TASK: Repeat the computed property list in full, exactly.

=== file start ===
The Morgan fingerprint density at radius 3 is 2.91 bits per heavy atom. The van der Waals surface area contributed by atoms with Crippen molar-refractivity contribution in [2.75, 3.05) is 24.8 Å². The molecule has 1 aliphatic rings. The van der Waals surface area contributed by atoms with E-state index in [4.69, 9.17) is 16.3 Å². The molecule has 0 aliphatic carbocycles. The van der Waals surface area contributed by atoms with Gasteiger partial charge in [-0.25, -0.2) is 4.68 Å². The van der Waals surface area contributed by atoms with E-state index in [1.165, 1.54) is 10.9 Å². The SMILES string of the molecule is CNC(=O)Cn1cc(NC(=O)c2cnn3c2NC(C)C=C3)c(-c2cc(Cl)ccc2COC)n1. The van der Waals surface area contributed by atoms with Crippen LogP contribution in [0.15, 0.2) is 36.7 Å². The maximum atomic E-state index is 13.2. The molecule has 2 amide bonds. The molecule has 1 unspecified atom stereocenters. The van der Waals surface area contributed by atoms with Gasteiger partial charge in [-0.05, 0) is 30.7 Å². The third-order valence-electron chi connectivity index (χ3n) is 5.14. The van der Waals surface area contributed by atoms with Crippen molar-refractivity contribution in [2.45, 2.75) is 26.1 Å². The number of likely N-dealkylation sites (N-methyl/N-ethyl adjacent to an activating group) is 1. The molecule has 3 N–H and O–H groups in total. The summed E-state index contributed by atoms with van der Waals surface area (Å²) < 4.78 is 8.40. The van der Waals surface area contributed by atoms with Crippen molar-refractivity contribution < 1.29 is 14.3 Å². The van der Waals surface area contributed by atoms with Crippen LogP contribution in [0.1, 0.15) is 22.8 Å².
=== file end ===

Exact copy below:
The Morgan fingerprint density at radius 3 is 2.91 bits per heavy atom. The van der Waals surface area contributed by atoms with Crippen molar-refractivity contribution in [2.75, 3.05) is 24.8 Å². The molecule has 1 aliphatic rings. The van der Waals surface area contributed by atoms with E-state index in [4.69, 9.17) is 16.3 Å². The molecule has 0 aliphatic carbocycles. The van der Waals surface area contributed by atoms with Gasteiger partial charge in [-0.25, -0.2) is 4.68 Å². The van der Waals surface area contributed by atoms with E-state index in [1.165, 1.54) is 10.9 Å². The SMILES string of the molecule is CNC(=O)Cn1cc(NC(=O)c2cnn3c2NC(C)C=C3)c(-c2cc(Cl)ccc2COC)n1. The van der Waals surface area contributed by atoms with Crippen LogP contribution in [0.15, 0.2) is 36.7 Å². The maximum atomic E-state index is 13.2. The molecule has 2 amide bonds. The molecule has 1 unspecified atom stereocenters. The van der Waals surface area contributed by atoms with Gasteiger partial charge in [-0.05, 0) is 30.7 Å². The third-order valence-electron chi connectivity index (χ3n) is 5.14. The van der Waals surface area contributed by atoms with Crippen molar-refractivity contribution in [2.45, 2.75) is 26.1 Å². The number of likely N-dealkylation sites (N-methyl/N-ethyl adjacent to an activating group) is 1. The molecule has 3 N–H and O–H groups in total. The summed E-state index contributed by atoms with van der Waals surface area (Å²) < 4.78 is 8.40. The van der Waals surface area contributed by atoms with Crippen molar-refractivity contribution < 1.29 is 14.3 Å². The van der Waals surface area contributed by atoms with Crippen LogP contribution in [0.1, 0.15) is 22.8 Å².